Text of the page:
Monday, August 29, 2011

Nice move

I'm not a Kelly Jennings hater. Slim never fulfilled his potential as a first-round pick, but he worked hard and played hard and did his best. He was a standup guy playing one of the toughest positions in the game. The most thankless aspect of playing DB is that people notice when you get burned, but they don't notice when your coverage is so good that the quarterback opts not to throw your way. Jennings was much better than his detractors believed.

That said, the secondary had emerged as a strength over the last two years, stocked with hungry young talent. While trading Josh Wilson last year remains an obvious mistake, dealing Slim now was probably the right move.

The only thing more disturbing than Seattle's inability to protect T-Jack in passing situations was our defense's inability to pressure Broncos quarterback Kyle Orton, who spent most of the game standing serenely in a vast, verdant clearing, waiting nonchalantly for a receiver to get open downfield. Denver could have inserted a department store mannequin as their signal-caller, and our D-Line still would have struggled to record a sack.

Marcus Trufant did sack Orton on a memorable corner blitz. Unfortunately, he has pass coverage responsibilities most of the time. We need our defensive linemen and linebackers to exert consistent pressure.

For that reason, the pickup of Bengals defensive tackle Clinton McDonald makes sense. Young McDonald is an intriguing prospect, a practice squad project who saw spot duty last year in Cincy. One hopes that it wasn't a simple trade, that we might have gained some draft picks in the bargain, because trading a starting cornerback for a backup D-lineman doesn't seem  fair.

But the subtraction of Jennings shouldn't hurt, and the addition of McDonald could help.

Sunday, August 28, 2011


The first three exhibition games have given our regular season  opponents an easy recipe for shutting down our offense:

1. Stack the box on first down, because we always try to run the ball, and our O-line can't impose its will on your defense, unless your D-linemen and linebackers are apt to do roofies and Ecstasy before kickoff.

2. Blitz like crazy on 2nd and 3rd down, because our line can't protect our quarterback, and because T-Jack's vaunted mobility means nothing when the pocket quickly collapses into a claustrophobic alveolus that makes an infant's nostrils seem roomy. Moreover, Jackson lacks the height, fast thinking and quick release that allow some quarterbacks to punish blitz-happy defenses.

Saturday's debacle in Denver confirms that our offense is in trouble.

In a desperate bid to instill some confidence in our first unit, we kept our offensive starters in the game even after the Broncos installed their backups.

Our only offensive touchdown drive--late in the 3rd quarter--proved that our starting O-Line can blast open running lanes and provide adequate pass protection anytime it has the good fortune to be pitted against a mediocre team's second unit. It showed that Tarvaris Jackson can dissect a backup defense when he's throwing to first-string receivers.

Unfortunately, there are no JV teams on our regular season schedule.

Contrary to the claims of other analysts, Jackson's achievement on that scoring drive cannot be compared to Whitehurst's record of success in our first two preseason games. Scoring on backups with a supporting cast of starters is not the same as leading your second unit on several scoring drives against other teams' second strings.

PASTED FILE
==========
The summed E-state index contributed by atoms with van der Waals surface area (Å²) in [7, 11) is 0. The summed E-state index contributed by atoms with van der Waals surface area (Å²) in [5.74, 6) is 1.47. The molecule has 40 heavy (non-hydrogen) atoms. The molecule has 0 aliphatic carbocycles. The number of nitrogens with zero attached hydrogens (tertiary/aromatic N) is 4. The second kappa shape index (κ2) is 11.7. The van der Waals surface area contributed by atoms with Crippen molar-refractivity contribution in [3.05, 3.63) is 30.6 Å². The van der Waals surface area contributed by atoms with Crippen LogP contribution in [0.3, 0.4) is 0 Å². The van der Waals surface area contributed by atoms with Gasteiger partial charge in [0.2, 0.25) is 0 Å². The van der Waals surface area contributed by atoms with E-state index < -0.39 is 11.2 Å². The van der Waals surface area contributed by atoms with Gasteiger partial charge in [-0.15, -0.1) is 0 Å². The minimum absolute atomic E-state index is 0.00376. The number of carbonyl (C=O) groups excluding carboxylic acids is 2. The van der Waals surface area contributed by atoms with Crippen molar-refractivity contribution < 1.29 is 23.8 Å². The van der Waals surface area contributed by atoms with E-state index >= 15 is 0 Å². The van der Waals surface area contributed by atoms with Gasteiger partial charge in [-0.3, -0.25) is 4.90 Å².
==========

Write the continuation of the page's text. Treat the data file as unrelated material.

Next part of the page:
Jesus of Clemson did not walk on water on Saturday. He remains generally accurate--throwing very well under pressure at one point--but missed an opportunity to win the game when he overthrew a wide-open Golden Tate.

Starters seldom play in the fourth exhibition game, though Seattle's coaches may wish to make an exception this time, given our O-Line's catastrophic failure to gel, coupled with T-Jack's total inability to establish any semblance of rhythm.

Saturday, August 27, 2011

Let Jesus play

I'm not sure what Pete Carroll was thinking when he announced Tarvaris Jackson as the opening-day starter shortly after Seattle acquired the quarterback from Minnesota.

The premature anointment seemed to contradict the coach's "Always compete" credo.

Perhaps Carroll knows that T-Jack plays his best ball when he feels he has the full faith of his coaches and teammates. The athlete's tempestuous tenure with the Vikings offers ample support for that notion. Minnesota repeatedly touted him as their quarterback of the future and promised him the starting job, only to renege on that guarantee and insert a more seasoned veteran. It must have stung to see his coaches and teammates openly woo Brett Favre out of retirement. Over and over again, the Vikings played Lucy, seductively offering him the football, while Subtraction Jackson assumed the role of Charlie Brown, taking the bait every time and landing flat on his back when opportunity evaporated at the last minute.

Still, I have never believed in coddling players. If you can't handle competition, you don't belong in organized sports, and you're certainly not cut out for the NFL.

Carroll argued that T-Jack was best qualified to start on Day One due to his familiarity with the system of offensive coordinator Darrell Bevell, who is, like Jackson, a Minnesota castoff. Also, our new quarterback has extensive experience throwing to former teammate Sidney Rice, though those opportunities took place primarily in practice, because T-Jack was mostly confined to the pine during the wideout's stint with the Vikings.

Unfortunately, neither Jackson's knowledge of Bevell's scheme nor his reps with Rice have helped him to perform well thus far in preseason games with the Seahawks. This is not entirely his fault. Our offensive line has struggled with pass protection, forcing T-Jack to hurry his throws and run for his life.

But it is a fair to ask whether another player on the roster might be able to do better.